Organizers say there was no better place to hold this morning’s meeting than outside the new Sonnie Hereford Elementary School. Hereford paved the way for educational equality in Huntsville and Alabama during the 60s. This group says it’s trying to do the same.
Huntsville City Schools has yet another battle on its hands.
“We are saying right now, the school system is not being involved with the community or not transparent with the community, ” said Pastor T.C. Johnson.
This group of pastors, community leaders and parents is asking to represent minority children and teachers with claims of discrimination.
“We had 3 parties coming to the table, we now only have 2 parties coming to the table, ” said Dr. Montgomery.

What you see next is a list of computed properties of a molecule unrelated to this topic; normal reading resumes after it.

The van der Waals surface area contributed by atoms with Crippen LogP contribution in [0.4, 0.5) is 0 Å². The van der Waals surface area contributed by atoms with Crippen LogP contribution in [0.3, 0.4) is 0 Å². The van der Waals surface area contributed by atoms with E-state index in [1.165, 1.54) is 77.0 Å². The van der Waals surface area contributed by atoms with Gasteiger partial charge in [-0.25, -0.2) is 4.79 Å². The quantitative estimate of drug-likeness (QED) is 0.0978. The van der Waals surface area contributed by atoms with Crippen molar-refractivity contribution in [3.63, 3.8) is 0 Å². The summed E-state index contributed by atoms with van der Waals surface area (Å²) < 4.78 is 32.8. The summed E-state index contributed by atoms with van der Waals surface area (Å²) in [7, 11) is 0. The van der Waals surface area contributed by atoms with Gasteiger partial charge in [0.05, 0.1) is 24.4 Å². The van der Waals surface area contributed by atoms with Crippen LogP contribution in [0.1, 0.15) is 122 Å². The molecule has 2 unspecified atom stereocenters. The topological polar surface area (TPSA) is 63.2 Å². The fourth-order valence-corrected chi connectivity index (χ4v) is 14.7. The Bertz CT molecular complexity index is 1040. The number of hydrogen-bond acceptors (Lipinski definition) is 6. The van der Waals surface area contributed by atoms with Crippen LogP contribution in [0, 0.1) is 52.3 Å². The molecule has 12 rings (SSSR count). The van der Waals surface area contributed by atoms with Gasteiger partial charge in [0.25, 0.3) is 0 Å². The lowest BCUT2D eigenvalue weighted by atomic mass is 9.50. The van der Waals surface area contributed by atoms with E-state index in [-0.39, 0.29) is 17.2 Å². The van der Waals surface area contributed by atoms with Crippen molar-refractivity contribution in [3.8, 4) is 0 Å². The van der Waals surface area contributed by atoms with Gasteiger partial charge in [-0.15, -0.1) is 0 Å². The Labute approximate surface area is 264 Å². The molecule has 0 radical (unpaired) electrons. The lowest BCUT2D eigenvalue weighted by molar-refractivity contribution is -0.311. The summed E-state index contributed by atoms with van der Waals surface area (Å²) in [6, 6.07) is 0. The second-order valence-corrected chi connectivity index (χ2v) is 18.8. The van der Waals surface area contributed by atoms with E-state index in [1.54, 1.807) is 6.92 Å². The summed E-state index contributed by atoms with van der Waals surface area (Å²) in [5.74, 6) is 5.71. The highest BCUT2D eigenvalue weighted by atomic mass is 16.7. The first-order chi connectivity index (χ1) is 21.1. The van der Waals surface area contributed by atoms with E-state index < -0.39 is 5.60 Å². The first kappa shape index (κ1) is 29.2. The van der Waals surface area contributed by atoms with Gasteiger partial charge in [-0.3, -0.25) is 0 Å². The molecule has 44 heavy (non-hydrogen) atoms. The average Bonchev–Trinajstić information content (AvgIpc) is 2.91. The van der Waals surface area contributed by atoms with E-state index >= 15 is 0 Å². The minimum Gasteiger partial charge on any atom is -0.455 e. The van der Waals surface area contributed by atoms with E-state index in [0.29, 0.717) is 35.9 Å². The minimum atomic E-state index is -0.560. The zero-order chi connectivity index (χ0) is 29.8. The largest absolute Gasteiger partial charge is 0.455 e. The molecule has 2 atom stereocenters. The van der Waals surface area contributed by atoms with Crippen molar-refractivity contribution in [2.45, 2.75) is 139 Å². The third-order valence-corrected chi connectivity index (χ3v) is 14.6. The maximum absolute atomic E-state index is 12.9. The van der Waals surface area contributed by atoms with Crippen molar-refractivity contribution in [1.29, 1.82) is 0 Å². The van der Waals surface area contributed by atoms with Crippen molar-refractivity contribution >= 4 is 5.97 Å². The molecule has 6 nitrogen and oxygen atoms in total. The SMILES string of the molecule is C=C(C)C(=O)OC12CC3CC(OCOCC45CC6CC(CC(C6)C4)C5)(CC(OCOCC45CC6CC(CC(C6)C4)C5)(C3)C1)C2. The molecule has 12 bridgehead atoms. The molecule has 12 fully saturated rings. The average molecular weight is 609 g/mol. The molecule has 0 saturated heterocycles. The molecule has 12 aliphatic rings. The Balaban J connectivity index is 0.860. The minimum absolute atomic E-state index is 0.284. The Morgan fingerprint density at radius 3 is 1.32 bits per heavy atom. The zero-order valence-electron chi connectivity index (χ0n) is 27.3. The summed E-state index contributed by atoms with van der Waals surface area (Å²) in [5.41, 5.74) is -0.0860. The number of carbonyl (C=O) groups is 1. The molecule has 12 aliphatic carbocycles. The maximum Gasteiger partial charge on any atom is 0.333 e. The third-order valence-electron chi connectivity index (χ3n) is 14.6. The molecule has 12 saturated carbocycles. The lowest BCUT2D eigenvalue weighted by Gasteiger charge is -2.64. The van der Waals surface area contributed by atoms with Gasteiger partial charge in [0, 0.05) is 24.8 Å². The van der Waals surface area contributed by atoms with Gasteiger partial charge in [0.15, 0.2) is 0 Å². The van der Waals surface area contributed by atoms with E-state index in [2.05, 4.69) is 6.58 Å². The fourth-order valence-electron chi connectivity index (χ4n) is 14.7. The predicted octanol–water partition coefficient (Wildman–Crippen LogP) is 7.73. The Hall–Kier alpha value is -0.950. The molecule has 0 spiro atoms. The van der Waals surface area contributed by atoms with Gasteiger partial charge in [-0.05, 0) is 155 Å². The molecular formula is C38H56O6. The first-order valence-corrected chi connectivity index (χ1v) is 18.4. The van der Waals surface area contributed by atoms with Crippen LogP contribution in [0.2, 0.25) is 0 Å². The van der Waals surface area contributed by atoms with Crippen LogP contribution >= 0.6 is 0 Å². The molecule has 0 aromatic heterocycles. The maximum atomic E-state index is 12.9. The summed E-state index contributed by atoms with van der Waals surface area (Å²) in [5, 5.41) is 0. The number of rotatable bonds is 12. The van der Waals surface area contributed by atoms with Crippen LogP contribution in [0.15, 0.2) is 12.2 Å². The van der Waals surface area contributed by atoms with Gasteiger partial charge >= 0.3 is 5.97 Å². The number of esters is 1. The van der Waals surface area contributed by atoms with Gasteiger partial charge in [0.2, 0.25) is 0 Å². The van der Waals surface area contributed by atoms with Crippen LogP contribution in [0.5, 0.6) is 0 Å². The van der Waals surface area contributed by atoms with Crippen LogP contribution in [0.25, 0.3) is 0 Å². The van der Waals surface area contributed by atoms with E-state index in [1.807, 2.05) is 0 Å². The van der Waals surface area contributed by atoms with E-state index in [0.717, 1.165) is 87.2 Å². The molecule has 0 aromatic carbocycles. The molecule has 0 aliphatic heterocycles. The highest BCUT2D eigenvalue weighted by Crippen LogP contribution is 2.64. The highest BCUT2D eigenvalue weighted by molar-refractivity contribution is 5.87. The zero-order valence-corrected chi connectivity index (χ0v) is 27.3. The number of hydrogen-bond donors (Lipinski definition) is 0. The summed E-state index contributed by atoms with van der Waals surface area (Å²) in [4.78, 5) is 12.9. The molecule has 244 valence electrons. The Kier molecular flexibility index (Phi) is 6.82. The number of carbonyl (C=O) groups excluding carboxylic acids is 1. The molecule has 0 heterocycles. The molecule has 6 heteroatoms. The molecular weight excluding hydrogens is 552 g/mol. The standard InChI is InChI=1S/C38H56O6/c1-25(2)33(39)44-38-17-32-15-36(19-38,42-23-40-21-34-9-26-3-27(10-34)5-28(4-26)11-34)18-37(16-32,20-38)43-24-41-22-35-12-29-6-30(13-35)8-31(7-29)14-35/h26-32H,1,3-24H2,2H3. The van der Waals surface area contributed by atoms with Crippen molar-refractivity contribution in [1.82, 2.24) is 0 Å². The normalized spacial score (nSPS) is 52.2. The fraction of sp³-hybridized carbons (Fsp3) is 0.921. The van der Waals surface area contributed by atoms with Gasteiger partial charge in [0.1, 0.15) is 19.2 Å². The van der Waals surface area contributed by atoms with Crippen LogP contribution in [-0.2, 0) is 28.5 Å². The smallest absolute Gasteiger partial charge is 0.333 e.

The Justice Department and Huntsville City Schools make up two of the parties. The third was represented by Dr. Sonnie Hereford, III, which is now said to be inadequate because Hereford’s children are no longer in the district.
“We have no representation by way of our present board member, ” said Dr. Montgomery.
There is the Desegregation Advisory Committee. It hosts public meetings during the school year to get feedback.
Dr. Montgomery said, “They may or may not respond to what we submit to them. To come into the community, to have a representative that is physically located here. That’s what you need.”
Paul Proctor is a father and plaintiff in the case and says he had issues with a superintendent transfer.
“Breaking down the barriers that do exist, the lack of communication, the lack of representation, ” said Proctor.
His son will now attend a new school this upcoming year.
The group says it’s looking for more than just names on new schools.